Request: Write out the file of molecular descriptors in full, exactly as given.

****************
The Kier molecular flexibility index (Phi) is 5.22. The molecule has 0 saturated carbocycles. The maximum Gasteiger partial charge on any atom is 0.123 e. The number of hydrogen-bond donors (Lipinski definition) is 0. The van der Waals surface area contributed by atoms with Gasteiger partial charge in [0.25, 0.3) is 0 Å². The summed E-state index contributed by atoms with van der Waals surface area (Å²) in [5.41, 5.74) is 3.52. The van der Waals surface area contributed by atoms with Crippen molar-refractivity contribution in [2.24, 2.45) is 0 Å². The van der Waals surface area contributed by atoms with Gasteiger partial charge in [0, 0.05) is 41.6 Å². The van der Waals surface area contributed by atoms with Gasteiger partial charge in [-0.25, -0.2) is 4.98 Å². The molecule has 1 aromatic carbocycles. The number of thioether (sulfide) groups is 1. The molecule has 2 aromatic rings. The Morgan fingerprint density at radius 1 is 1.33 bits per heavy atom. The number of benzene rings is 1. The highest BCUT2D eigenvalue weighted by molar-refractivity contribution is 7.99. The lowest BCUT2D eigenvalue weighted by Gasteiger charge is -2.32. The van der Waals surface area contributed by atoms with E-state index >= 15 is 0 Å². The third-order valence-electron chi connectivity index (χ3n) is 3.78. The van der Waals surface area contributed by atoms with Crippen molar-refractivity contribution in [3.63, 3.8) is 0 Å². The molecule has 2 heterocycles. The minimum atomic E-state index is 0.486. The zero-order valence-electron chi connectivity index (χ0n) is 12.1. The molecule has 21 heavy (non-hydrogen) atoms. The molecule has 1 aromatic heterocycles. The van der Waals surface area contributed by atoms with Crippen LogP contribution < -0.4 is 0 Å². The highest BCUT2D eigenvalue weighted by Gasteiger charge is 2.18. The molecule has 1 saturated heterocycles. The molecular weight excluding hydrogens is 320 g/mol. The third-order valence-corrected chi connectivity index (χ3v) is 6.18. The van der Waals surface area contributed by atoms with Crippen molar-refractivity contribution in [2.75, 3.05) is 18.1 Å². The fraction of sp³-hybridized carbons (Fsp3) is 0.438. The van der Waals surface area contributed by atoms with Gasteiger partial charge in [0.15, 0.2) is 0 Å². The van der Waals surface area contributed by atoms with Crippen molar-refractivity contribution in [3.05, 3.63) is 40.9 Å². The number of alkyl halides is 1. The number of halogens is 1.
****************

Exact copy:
The Kier molecular flexibility index (Phi) is 5.22. The molecule has 0 saturated carbocycles. The maximum Gasteiger partial charge on any atom is 0.123 e. The number of hydrogen-bond donors (Lipinski definition) is 0. The van der Waals surface area contributed by atoms with Gasteiger partial charge in [0.25, 0.3) is 0 Å². The summed E-state index contributed by atoms with van der Waals surface area (Å²) in [5.41, 5.74) is 3.52. The van der Waals surface area contributed by atoms with Crippen molar-refractivity contribution in [2.24, 2.45) is 0 Å². The van der Waals surface area contributed by atoms with Gasteiger partial charge in [0, 0.05) is 41.6 Å². The van der Waals surface area contributed by atoms with Gasteiger partial charge in [-0.25, -0.2) is 4.98 Å². The molecule has 1 aromatic carbocycles. The number of thioether (sulfide) groups is 1. The molecule has 2 aromatic rings. The Morgan fingerprint density at radius 1 is 1.33 bits per heavy atom. The number of benzene rings is 1. The highest BCUT2D eigenvalue weighted by molar-refractivity contribution is 7.99. The lowest BCUT2D eigenvalue weighted by Gasteiger charge is -2.32. The van der Waals surface area contributed by atoms with E-state index >= 15 is 0 Å². The third-order valence-electron chi connectivity index (χ3n) is 3.78. The van der Waals surface area contributed by atoms with Crippen molar-refractivity contribution in [3.63, 3.8) is 0 Å². The molecule has 2 heterocycles. The minimum atomic E-state index is 0.486. The zero-order valence-electron chi connectivity index (χ0n) is 12.1. The molecule has 21 heavy (non-hydrogen) atoms. The molecule has 1 aromatic heterocycles. The van der Waals surface area contributed by atoms with Crippen LogP contribution < -0.4 is 0 Å². The highest BCUT2D eigenvalue weighted by Gasteiger charge is 2.18. The molecule has 1 saturated heterocycles. The molecular weight excluding hydrogens is 320 g/mol. The third-order valence-corrected chi connectivity index (χ3v) is 6.18. The van der Waals surface area contributed by atoms with Crippen molar-refractivity contribution in [2.75, 3.05) is 18.1 Å². The fraction of sp³-hybridized carbons (Fsp3) is 0.438. The van der Waals surface area contributed by atoms with Gasteiger partial charge in [0.15, 0.2) is 0 Å². The van der Waals surface area contributed by atoms with Crippen molar-refractivity contribution in [3.05, 3.63) is 40.9 Å². The number of alkyl halides is 1. The number of halogens is 1.